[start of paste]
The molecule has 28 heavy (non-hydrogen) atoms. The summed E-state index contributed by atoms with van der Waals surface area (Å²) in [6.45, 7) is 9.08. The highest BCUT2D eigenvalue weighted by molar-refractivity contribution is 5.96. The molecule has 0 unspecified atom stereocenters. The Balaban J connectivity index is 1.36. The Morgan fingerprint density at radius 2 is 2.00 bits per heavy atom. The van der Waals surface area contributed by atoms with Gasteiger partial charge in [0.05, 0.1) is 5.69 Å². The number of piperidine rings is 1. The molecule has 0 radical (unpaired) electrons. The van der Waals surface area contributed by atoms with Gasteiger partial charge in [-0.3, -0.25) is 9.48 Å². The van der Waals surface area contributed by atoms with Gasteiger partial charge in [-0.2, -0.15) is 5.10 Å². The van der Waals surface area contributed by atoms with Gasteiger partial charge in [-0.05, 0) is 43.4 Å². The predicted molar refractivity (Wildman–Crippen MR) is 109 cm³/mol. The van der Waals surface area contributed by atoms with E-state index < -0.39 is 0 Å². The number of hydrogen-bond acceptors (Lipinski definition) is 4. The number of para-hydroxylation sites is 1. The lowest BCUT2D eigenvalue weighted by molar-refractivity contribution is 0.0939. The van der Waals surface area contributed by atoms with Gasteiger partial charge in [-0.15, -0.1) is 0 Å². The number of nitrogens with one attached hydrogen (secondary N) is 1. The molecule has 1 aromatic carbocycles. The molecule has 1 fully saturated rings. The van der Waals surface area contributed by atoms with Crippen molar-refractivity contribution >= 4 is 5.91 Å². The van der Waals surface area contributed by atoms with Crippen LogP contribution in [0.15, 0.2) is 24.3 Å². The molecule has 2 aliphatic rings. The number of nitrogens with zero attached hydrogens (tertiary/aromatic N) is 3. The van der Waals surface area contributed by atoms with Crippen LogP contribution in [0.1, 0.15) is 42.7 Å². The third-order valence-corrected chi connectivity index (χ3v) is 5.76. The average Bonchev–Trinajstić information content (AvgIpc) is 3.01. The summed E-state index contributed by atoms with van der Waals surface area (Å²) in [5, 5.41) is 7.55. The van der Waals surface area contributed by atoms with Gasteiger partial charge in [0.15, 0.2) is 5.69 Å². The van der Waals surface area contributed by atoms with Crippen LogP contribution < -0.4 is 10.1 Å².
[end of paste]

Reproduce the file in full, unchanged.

The molecule has 28 heavy (non-hydrogen) atoms. The summed E-state index contributed by atoms with van der Waals surface area (Å²) in [6.45, 7) is 9.08. The highest BCUT2D eigenvalue weighted by molar-refractivity contribution is 5.96. The molecule has 0 unspecified atom stereocenters. The Balaban J connectivity index is 1.36. The Morgan fingerprint density at radius 2 is 2.00 bits per heavy atom. The van der Waals surface area contributed by atoms with Gasteiger partial charge in [0.05, 0.1) is 5.69 Å². The number of piperidine rings is 1. The molecule has 0 radical (unpaired) electrons. The van der Waals surface area contributed by atoms with Gasteiger partial charge in [-0.3, -0.25) is 9.48 Å². The van der Waals surface area contributed by atoms with Gasteiger partial charge in [-0.2, -0.15) is 5.10 Å². The van der Waals surface area contributed by atoms with Gasteiger partial charge in [-0.05, 0) is 43.4 Å². The predicted molar refractivity (Wildman–Crippen MR) is 109 cm³/mol. The van der Waals surface area contributed by atoms with E-state index < -0.39 is 0 Å². The number of hydrogen-bond acceptors (Lipinski definition) is 4. The number of para-hydroxylation sites is 1. The lowest BCUT2D eigenvalue weighted by molar-refractivity contribution is 0.0939. The van der Waals surface area contributed by atoms with Gasteiger partial charge in [-0.15, -0.1) is 0 Å². The number of nitrogens with one attached hydrogen (secondary N) is 1. The molecule has 1 aromatic carbocycles. The molecule has 1 fully saturated rings. The van der Waals surface area contributed by atoms with Crippen molar-refractivity contribution >= 4 is 5.91 Å². The van der Waals surface area contributed by atoms with Crippen LogP contribution in [0.15, 0.2) is 24.3 Å². The molecule has 2 aliphatic rings. The number of nitrogens with zero attached hydrogens (tertiary/aromatic N) is 3. The van der Waals surface area contributed by atoms with Crippen LogP contribution in [0.1, 0.15) is 42.7 Å². The third-order valence-corrected chi connectivity index (χ3v) is 5.76. The average Bonchev–Trinajstić information content (AvgIpc) is 3.01. The summed E-state index contributed by atoms with van der Waals surface area (Å²) in [5, 5.41) is 7.55. The van der Waals surface area contributed by atoms with Gasteiger partial charge in [0.15, 0.2) is 5.69 Å². The van der Waals surface area contributed by atoms with Crippen LogP contribution < -0.4 is 10.1 Å².